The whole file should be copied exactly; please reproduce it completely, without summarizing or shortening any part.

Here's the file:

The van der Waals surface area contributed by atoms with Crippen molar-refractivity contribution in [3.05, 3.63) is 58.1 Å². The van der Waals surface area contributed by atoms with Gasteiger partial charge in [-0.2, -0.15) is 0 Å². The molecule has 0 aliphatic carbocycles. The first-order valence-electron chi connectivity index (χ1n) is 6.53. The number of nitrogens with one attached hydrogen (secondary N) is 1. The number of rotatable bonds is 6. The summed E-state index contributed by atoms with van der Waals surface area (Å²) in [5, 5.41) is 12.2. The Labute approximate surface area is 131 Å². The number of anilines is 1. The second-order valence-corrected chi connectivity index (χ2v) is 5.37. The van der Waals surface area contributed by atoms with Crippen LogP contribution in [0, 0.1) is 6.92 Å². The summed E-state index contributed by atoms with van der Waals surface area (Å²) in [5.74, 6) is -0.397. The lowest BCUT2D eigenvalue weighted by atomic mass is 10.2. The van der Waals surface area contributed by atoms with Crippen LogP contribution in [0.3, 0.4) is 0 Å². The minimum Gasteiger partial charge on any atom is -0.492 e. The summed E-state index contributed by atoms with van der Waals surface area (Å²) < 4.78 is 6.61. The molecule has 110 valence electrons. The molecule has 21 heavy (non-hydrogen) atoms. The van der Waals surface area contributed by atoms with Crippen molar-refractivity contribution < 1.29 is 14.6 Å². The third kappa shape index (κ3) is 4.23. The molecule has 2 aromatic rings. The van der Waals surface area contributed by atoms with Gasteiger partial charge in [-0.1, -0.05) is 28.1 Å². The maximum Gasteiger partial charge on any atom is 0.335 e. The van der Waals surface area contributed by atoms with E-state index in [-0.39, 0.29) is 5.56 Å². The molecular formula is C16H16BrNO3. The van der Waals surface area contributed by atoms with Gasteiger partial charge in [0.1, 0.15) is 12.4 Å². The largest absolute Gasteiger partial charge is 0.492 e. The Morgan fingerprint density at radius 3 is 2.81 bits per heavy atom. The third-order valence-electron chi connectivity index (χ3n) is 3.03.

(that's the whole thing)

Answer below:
The van der Waals surface area contributed by atoms with Crippen molar-refractivity contribution in [3.05, 3.63) is 58.1 Å². The van der Waals surface area contributed by atoms with Gasteiger partial charge in [-0.2, -0.15) is 0 Å². The molecule has 0 aliphatic carbocycles. The first-order valence-electron chi connectivity index (χ1n) is 6.53. The number of nitrogens with one attached hydrogen (secondary N) is 1. The number of rotatable bonds is 6. The summed E-state index contributed by atoms with van der Waals surface area (Å²) in [5, 5.41) is 12.2. The Labute approximate surface area is 131 Å². The number of anilines is 1. The second-order valence-corrected chi connectivity index (χ2v) is 5.37. The van der Waals surface area contributed by atoms with Crippen LogP contribution in [0, 0.1) is 6.92 Å². The summed E-state index contributed by atoms with van der Waals surface area (Å²) in [5.74, 6) is -0.397. The lowest BCUT2D eigenvalue weighted by atomic mass is 10.2. The van der Waals surface area contributed by atoms with Crippen LogP contribution in [0.3, 0.4) is 0 Å². The minimum Gasteiger partial charge on any atom is -0.492 e. The summed E-state index contributed by atoms with van der Waals surface area (Å²) < 4.78 is 6.61. The molecule has 110 valence electrons. The molecule has 21 heavy (non-hydrogen) atoms. The van der Waals surface area contributed by atoms with Crippen molar-refractivity contribution < 1.29 is 14.6 Å². The third kappa shape index (κ3) is 4.23. The molecule has 2 aromatic rings. The van der Waals surface area contributed by atoms with Gasteiger partial charge in [-0.1, -0.05) is 28.1 Å². The maximum Gasteiger partial charge on any atom is 0.335 e. The van der Waals surface area contributed by atoms with E-state index in [-0.39, 0.29) is 5.56 Å². The molecular formula is C16H16BrNO3. The van der Waals surface area contributed by atoms with Gasteiger partial charge in [0.1, 0.15) is 12.4 Å². The largest absolute Gasteiger partial charge is 0.492 e. The Morgan fingerprint density at radius 3 is 2.81 bits per heavy atom. The third-order valence-electron chi connectivity index (χ3n) is 3.03.